Etiology and clinical presentation of birth defects: population based study

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To assess causation and clinical presentation of major birth defects.


Population based case cohort.


Cases of birth defects in children born 2005-09 to resident women, ascertained through Utah's population based surveillance system. All records underwent clinical re-review.


5504 cases among 270 878 births (prevalence 2.03%), excluding mild isolated conditions (such as muscular ventricular septal defects, distal hypospadias).

Main outcome measures

The primary outcomes were the proportion of birth defects with a known etiology (chromosomal, genetic, human teratogen, twinning) or unknown etiology, by morphology (isolated, multiple, minors only), and by pathogenesis (sequence, developmental field defect, or known pattern of birth defects).


Definite cause was assigned in 20.2% (n=1114) of cases: chromosomal or genetic conditions accounted for 94.4% (n=1052), teratogens for 4.1% (n=46, mostly poorly controlled pregestational diabetes), and twinning for 1.4% (n=16, conjoined or acardiac). The 79.8% (n=4390) remaining were classified as unknown etiology; of these 88.2% (n=3874) were isolated birth defects. Family history (similarly affected first degree relative) was documented in 4.8% (n=266). In this cohort, 92.1% (5067/5504) were live born infants (isolated and non-isolated birth defects): 75.3% (4147/5504) were classified as having an isolated birth defect (unknown or known etiology).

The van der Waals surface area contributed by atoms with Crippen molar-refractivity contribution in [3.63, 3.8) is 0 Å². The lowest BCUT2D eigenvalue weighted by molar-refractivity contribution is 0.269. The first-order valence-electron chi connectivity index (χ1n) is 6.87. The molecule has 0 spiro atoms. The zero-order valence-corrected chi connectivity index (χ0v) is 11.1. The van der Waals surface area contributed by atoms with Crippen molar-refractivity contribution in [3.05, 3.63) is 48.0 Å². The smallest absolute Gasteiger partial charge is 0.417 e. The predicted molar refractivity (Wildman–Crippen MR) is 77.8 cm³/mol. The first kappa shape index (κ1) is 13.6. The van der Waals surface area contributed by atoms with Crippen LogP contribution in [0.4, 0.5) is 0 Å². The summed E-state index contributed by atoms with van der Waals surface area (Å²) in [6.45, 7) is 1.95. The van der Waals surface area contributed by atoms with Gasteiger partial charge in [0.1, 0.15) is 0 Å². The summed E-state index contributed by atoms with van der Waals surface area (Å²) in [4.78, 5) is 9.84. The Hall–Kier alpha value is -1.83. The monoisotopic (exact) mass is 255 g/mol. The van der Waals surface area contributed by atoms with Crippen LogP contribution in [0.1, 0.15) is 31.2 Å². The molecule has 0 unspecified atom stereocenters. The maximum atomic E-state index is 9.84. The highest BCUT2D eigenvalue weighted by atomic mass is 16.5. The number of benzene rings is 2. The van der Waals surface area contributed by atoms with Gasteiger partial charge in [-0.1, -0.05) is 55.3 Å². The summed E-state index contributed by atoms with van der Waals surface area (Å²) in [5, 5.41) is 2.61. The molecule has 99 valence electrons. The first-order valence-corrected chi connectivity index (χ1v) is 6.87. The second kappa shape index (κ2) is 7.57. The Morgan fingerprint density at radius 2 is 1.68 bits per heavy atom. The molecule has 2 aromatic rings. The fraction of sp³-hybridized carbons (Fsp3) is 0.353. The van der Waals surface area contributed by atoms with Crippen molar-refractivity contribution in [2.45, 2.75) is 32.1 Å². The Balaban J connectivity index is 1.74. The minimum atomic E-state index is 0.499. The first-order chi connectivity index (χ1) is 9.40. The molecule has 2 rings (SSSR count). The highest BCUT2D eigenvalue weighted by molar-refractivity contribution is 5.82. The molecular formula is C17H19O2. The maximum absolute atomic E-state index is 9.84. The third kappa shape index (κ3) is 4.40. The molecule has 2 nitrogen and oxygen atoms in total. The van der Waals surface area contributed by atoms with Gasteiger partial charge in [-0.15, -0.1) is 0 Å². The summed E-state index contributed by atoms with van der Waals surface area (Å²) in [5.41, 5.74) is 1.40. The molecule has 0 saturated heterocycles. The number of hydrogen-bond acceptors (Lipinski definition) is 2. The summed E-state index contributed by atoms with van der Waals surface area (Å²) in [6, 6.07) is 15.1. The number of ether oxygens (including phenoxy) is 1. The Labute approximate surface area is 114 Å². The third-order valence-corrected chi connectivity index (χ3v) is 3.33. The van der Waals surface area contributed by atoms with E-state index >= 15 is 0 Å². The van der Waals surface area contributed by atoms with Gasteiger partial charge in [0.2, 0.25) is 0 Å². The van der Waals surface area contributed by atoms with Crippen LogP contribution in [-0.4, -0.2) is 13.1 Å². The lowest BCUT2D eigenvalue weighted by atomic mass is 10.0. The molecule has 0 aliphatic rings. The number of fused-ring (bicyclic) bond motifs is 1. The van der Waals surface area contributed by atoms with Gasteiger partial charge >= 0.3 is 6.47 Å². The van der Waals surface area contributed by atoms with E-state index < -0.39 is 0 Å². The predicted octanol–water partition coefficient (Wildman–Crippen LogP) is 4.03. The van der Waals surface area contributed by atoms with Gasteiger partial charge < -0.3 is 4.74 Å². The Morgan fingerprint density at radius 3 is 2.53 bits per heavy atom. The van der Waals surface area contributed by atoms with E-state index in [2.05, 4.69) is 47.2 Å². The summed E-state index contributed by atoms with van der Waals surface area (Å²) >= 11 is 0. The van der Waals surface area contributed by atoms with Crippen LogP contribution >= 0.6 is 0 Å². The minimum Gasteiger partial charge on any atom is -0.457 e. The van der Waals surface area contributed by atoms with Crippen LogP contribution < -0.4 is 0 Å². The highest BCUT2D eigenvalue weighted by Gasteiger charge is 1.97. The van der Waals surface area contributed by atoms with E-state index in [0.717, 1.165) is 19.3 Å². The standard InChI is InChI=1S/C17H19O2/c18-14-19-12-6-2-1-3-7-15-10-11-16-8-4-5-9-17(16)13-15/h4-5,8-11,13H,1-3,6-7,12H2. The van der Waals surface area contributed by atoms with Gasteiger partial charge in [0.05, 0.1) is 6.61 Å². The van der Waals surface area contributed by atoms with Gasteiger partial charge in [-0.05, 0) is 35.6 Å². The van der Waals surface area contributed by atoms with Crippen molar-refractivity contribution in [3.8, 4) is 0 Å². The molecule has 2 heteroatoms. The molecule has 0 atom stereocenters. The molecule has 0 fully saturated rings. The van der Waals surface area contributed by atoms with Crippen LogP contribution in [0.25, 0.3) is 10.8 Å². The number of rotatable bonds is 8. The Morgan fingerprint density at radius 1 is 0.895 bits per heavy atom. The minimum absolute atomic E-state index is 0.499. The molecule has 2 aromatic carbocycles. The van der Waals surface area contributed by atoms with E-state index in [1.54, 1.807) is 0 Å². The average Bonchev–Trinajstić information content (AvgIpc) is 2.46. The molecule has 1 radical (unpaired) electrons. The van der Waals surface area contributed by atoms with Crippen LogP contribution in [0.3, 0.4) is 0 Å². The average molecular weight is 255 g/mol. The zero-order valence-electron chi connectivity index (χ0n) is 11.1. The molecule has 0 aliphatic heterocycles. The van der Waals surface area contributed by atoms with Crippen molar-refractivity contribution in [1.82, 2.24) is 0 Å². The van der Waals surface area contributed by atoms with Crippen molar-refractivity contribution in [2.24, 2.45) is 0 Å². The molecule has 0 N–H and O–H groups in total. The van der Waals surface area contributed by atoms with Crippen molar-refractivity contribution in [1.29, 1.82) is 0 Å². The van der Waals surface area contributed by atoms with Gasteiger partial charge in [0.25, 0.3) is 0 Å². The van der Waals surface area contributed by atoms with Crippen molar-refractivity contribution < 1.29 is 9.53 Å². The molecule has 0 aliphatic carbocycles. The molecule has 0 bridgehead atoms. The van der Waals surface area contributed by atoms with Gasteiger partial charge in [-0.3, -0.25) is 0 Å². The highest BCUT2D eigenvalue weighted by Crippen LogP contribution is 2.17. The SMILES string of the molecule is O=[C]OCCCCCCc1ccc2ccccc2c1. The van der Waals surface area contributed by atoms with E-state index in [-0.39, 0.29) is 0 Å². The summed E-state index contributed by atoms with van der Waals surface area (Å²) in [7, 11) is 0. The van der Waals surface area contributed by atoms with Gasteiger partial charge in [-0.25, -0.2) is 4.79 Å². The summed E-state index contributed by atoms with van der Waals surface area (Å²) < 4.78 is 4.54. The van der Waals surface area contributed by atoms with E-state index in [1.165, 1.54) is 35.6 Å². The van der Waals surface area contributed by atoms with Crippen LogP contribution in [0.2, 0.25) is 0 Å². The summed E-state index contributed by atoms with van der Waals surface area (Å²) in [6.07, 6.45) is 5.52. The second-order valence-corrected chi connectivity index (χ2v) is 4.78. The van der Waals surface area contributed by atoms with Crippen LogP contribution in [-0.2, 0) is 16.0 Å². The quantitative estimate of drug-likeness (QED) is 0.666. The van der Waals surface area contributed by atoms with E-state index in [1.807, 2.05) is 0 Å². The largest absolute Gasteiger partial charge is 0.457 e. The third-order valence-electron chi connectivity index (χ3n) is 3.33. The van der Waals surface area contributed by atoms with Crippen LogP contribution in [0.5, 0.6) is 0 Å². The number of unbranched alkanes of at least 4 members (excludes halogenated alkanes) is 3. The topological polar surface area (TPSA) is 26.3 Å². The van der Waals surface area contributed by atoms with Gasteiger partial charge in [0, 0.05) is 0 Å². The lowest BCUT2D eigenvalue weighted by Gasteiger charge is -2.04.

These findings underscore the gaps in our knowledge regarding the causes of birth defects. For the causes that are known, such as smoking or diabetes, assigning causation in individual cases remains challenging. Nevertheless, the ongoing impact of these exposures on fetal development highlights the urgency and benefits of population based preventive interventions. For the causes that are still unknown, better strategies are needed. These can include greater integration of the key elements of etiology, morphology, and pathogenesis into epidemiologic studies; greater collaboration between researchers (such as developmental biologists), clinicians (such as medical geneticists), and epidemiologists; and better ways to objectively measure fetal exposures (beyond maternal self reports) and closer (prenatally) to the critical period of organogenesis.

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